Wern, Joe, Matthew, Daniel and Andrew all competed in the York Indoor Cup. It was a great course which required quick decisions and map reading as well as agility to avoid obstacles(such as doors and other competitors!). The location was a school with the controls spread over 4 levels and involving butterfly loops. Unlike many who took part, all off us correctly punched each control and Andrew finished an impressive 6th with Daniel not far behind in 10th. A special shout out to Joe for getting the fastest sprint finish split and him and Wern for doing their first events :-)
8th and 9th October: October Odyssey
Adam Poole and Andrew Stemp competed in both days of October Odyssey run by Newcastle Orienteers with Mariama Dryak and Matthew Foskett joining them on the Saturday. The long distance on the Saturday was tough going with lots of heather and a couple of steep sections but the area was very picturesque nonetheless. Adam had a difficult afternoon on the black course but Matthew, Andrew and Mariama had reasonable success on the short brown coming 4th, 5th and 12th overall for that course. The Sunday course was runnanble woodland with interesting features which proved better for Adam with him coming 8th and Andrew in 6th.
Reults and report here
The taster session starting at the science site and providing an introduction to orienteering was really well attended - 24 people in fact! Hopefully this will mean a good year for DUOC ahead :-)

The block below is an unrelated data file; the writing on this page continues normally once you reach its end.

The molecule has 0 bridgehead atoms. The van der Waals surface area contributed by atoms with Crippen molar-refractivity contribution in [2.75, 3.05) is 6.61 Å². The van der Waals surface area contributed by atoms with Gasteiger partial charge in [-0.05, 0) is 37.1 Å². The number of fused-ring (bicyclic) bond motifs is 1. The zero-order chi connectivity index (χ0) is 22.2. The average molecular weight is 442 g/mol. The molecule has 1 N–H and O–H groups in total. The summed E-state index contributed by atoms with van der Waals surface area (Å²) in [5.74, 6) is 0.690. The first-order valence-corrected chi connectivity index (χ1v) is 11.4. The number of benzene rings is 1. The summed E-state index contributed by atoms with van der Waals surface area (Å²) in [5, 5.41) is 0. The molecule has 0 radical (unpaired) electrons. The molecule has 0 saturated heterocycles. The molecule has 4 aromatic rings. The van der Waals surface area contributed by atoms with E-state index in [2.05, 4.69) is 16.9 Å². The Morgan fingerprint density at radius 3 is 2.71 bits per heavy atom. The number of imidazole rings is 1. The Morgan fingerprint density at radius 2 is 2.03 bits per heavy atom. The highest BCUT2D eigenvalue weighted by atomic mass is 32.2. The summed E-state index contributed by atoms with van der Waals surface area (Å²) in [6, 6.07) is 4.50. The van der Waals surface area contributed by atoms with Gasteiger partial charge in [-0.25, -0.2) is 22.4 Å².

July/August/September: Summer Orienteering
Michael Halett, Cameron Davies and Adam Poole all took part in some of the Croeso2016 events with Michael finishing first for course 2 on Day 4
Reults and report here
Andrew Stemp and Matthew Foskett took part in the 9th London City Race in Rotherhithe, both in the mens open category.
Reults and report here
Julie Emmerson took part in WOLF in Scotland.
Reults and report here
14th June: New Exec
Congratulations to the exec for 2016-2017 elected at last nights AGM.
Club Captain: Cameron Davies
Vice Captain: Mariama Dryak
Treasurer: Andrew Stemp
Social Sec: Fran Brown and Harriet Lawson
Kit: Michael Hallett
Webmaster: Matthew Foskett
11th - 12th June: British Sprint and Middle Distance Championships
Our 2014-2015 Captain Lucy Butt won her first senior title, coming top of the podium at the British middle distance championships. Mariama Dryak, Andrew Stemp and Matthew Foskett also ran.
Reults and report here
25th - 28th March 2016: JK
7 DUOC members made an appearance at the 2016 JK in Yorkshire.
See the results here
20th - 21st February 2016: BUCS!
A team of 15 DUOC members went down to Bristol to compete in BUCS. There were two great events - the individual at Moseley Green in the Forest of Dean on Saturday and the relay at Coopers Hill in Cranham. Both were great areas, despite the abundance of hills! There were lots of fantastic runs both days and as a result we were 4th in the individual and 5th in the relays to secure 4th place overall.
More info and full results here
31st July - 8th August 2015: WOC and Scottish 6 Days!
WOC A commentators perspective
Normally Im a very prepared person. I like turning up to the Scottish Six Days knowing my start times and sometimes whos starting near me. Ive read through all the final details and roughly know which days will be early starts. Ive got a mental picture of the geographical location of the areas in relation to where Im staying, and I will undoubtedly have geeked the maps beforehand. But a combination of uni work, friends from uni staying over, and holidays (mostly holidays!) meant that I pretty much just rocked up to Scotland and hoped for the best.